By Jeff Gammage
Inquirer Staff Writer
The prospect of a potential successor to the Dalai Lama, in exile in India, is a political issue in China. Meanwhile, Tibetan nationalists in Philadelphia have fought a lonely fight at times. (ASHWINI BHATIA/ P)
Seventeen demonstrators stood in the pouring rain at 10th and Race Streets last Thursday, ignoring drenched clothes and soggy shoes to publicly renew demands for Tibetan freedom.
Few people seemed to notice.
Cars splashed by on Race, grandmothers hurried past on canes, and delivery men darted in and out of Chinatown restaurants.
The response was a microcosm of the Tibetan dilemma: A small number of people are dedicated to the cause, but their passionate efforts effect little discernible change in the situation between Tibet and its Chinese overseers.
The Chinatown rally commemorated Tibetan Uprising Day, which marks the rebellion against the Chinese invasion and the subsequent crackdown that caused the Dalai Lama to flee into exile in India - 52 years ago.
But the Tibetans who stood holding flags and signs said they now had something they had never had before: the lesson of people's revolts in Egypt, Tunisia, and Libya.
They said those rebellions had given their movement new impetus - and rattled Chinese leaders, who have reacted to the mildest suggestions of possible internal protest by blocking streets and beating up journalists.
"We see a change coming," said Karma Gelek, president of the Tibetan Association of Philadelphia. "The change in Tunisia and Egypt - we're hoping this will sweep to the Chinese mainland."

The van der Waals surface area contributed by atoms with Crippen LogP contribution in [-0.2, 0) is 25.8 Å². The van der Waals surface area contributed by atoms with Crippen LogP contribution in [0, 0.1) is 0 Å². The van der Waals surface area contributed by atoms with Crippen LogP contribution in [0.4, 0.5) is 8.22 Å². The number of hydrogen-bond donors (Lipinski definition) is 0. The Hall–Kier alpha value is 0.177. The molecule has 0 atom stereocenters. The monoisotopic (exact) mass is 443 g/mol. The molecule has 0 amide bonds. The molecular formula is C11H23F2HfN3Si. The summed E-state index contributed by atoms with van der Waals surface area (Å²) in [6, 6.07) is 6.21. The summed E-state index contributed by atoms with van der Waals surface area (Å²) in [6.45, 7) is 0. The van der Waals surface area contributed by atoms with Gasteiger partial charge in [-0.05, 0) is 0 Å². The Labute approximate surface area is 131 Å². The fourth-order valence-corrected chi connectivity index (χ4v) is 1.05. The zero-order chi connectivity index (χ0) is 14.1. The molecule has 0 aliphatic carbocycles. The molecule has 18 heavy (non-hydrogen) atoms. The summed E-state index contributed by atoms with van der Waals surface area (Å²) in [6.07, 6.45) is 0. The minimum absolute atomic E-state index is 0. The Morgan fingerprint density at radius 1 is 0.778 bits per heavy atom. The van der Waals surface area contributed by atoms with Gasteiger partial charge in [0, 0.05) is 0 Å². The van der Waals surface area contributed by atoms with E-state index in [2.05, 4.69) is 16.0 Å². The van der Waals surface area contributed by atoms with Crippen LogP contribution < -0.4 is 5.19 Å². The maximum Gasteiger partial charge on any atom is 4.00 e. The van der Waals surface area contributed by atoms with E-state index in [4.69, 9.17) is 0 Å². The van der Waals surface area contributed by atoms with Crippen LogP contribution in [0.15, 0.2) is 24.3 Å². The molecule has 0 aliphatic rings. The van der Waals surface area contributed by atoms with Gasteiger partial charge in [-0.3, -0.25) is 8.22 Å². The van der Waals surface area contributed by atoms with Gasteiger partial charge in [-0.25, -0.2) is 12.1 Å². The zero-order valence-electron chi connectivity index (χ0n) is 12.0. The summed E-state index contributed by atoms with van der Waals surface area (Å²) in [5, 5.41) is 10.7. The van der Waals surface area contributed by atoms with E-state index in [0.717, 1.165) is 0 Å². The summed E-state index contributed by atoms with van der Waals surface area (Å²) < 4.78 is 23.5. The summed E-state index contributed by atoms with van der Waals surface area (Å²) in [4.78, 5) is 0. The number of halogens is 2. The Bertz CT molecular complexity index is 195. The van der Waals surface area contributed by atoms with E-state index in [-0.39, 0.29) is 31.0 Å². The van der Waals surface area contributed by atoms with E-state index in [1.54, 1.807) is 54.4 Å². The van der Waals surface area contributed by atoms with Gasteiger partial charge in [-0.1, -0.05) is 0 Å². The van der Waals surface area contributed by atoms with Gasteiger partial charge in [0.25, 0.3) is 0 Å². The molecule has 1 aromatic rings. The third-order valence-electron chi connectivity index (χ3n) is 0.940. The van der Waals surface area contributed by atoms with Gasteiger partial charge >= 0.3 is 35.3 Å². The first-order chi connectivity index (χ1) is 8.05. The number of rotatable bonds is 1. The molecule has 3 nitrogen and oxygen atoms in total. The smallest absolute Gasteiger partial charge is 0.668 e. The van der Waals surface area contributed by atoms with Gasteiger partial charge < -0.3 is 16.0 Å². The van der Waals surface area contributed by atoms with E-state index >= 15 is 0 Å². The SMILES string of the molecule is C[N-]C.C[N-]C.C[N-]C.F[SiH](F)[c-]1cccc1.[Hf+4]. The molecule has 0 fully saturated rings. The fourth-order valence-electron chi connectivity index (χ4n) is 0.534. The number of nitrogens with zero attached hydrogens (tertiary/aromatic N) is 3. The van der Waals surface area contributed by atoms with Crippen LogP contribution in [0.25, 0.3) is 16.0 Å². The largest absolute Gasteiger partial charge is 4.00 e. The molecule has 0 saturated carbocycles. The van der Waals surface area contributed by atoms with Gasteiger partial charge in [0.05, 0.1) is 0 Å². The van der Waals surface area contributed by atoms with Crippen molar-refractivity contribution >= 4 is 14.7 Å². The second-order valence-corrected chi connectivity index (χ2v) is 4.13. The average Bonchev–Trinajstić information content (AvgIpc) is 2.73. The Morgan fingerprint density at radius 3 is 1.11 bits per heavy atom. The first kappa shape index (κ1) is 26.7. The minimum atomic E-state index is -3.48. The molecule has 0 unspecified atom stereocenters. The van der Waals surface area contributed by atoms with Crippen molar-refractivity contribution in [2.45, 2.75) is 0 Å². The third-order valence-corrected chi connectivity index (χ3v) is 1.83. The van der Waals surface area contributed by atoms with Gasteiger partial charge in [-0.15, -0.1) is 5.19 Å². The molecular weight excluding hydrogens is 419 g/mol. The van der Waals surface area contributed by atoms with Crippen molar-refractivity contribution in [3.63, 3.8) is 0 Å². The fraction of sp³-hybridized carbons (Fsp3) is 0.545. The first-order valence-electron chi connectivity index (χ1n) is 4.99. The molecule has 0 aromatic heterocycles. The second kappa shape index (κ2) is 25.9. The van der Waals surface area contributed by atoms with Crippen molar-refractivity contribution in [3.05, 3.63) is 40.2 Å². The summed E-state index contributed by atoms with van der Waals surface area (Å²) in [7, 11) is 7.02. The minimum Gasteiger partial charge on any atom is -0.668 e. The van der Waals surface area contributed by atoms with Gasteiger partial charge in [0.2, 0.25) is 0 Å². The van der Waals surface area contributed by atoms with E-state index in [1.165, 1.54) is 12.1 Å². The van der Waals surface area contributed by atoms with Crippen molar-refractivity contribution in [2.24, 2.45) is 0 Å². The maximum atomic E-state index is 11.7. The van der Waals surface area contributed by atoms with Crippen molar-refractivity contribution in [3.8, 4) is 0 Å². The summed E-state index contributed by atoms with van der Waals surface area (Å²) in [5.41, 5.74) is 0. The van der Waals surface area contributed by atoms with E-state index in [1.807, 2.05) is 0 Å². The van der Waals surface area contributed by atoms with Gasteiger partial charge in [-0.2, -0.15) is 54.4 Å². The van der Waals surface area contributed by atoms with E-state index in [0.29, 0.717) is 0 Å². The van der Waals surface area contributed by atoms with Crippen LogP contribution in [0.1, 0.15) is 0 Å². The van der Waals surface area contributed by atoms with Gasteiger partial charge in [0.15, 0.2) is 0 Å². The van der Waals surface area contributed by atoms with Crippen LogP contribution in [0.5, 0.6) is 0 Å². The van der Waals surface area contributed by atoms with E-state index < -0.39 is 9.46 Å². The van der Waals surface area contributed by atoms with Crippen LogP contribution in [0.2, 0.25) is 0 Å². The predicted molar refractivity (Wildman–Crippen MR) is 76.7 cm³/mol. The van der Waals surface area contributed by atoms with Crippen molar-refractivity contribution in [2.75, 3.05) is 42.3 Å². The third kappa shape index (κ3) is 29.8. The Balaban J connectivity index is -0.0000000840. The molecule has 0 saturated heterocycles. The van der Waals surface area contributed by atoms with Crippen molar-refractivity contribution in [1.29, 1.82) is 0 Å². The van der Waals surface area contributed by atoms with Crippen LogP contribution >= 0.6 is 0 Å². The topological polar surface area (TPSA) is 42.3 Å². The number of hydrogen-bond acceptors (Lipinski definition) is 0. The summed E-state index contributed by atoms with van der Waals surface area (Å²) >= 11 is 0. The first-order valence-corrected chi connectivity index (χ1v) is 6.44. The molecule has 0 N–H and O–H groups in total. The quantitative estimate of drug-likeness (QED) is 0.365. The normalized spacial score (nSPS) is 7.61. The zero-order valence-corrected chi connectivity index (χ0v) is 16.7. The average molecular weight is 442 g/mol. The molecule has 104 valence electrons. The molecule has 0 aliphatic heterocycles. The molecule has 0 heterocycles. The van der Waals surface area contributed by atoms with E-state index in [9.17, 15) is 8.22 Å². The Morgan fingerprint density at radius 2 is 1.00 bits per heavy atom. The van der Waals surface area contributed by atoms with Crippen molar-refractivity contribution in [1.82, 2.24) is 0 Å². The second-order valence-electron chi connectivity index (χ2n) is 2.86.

But Jeffrey Wasserstrom, a professor of Chinese history at the University of California, Irvine, said it was hard to see a freedom wave washing onto the mainland.
"The challenge for the 'Free Tibet' movement is simply that, given China's increased economic role in the world and the interdependence of economies around the world, it's harder than it once was to get foreign governments to risk alienating China."
It's true, said Wasserstrom, author of China in the 21st Century
, that the Middle East offers fresh examples of entrenched, authoritarian regimes that were believed to be unmovable - only to be moved. But the Chinese government has presented the unrest in those countries as a threat to stability of the people who live there.
Subsequent, anonymous Internet calls for a "Jasmine Revolution" drew plenty of journalists and security officers, but no street protests.
"It would be easy to give up," said Cathy Granett, a Rosemont woman who has been involved in the Free Tibet movement since the 1970s. "But I look at it this way: The Tibetans don't give up, so I'm not giving up."
This year's Uprising Day demonstrations in Philadelphia and elsewhere came as the Chinese government's animosity toward the Dalai Lama reached new levels of ridiculousness, with a leader of avowedly atheist China insisting that Tibet's spiritual leader must reincarnate after his death.
The Dalai Lama, 76, has suggested he might handpick his successor, breaking with the tradition of reincarnation. China has issued regulations requiring that all Tibetan reincarnations be approved by the Chinese government - setting up a battle over the legitimacy of the next Dalai Lama.
In Chinatown, rain soaked the lanterns that hung under the awning of the Wong Wong Restaurant, and water poured off roofs in streams, feeding gutters that turned to rivers.
"People have the power. The whole world is changing now," said Tenzin Shakya, vice president of the local Tibetan association. "We're hoping it might change in China."